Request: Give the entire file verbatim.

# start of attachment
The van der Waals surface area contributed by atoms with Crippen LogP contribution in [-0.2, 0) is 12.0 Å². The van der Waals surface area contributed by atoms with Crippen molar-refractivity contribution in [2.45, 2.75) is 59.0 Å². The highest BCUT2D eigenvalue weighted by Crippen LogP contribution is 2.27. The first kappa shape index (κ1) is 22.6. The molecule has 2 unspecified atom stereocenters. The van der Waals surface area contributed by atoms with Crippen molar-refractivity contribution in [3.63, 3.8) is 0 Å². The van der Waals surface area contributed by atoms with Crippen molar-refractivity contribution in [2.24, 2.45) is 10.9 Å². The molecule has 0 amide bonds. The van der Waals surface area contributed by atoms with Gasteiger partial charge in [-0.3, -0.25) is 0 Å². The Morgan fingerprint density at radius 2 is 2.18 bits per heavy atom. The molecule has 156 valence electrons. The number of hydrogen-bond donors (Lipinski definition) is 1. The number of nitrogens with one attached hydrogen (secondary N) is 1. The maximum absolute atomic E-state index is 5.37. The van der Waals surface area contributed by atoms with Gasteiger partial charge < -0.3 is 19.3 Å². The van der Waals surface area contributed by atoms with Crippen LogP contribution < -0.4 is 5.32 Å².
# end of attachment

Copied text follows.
The van der Waals surface area contributed by atoms with Crippen LogP contribution in [-0.2, 0) is 12.0 Å². The van der Waals surface area contributed by atoms with Crippen molar-refractivity contribution in [2.45, 2.75) is 59.0 Å². The highest BCUT2D eigenvalue weighted by Crippen LogP contribution is 2.27. The first kappa shape index (κ1) is 22.6. The molecule has 2 unspecified atom stereocenters. The van der Waals surface area contributed by atoms with Crippen molar-refractivity contribution in [3.63, 3.8) is 0 Å². The van der Waals surface area contributed by atoms with Crippen molar-refractivity contribution in [2.24, 2.45) is 10.9 Å². The molecule has 0 amide bonds. The van der Waals surface area contributed by atoms with Gasteiger partial charge in [-0.3, -0.25) is 0 Å². The Morgan fingerprint density at radius 2 is 2.18 bits per heavy atom. The molecule has 156 valence electrons. The number of hydrogen-bond donors (Lipinski definition) is 1. The number of nitrogens with one attached hydrogen (secondary N) is 1. The maximum absolute atomic E-state index is 5.37. The van der Waals surface area contributed by atoms with Gasteiger partial charge < -0.3 is 19.3 Å². The van der Waals surface area contributed by atoms with Crippen LogP contribution < -0.4 is 5.32 Å².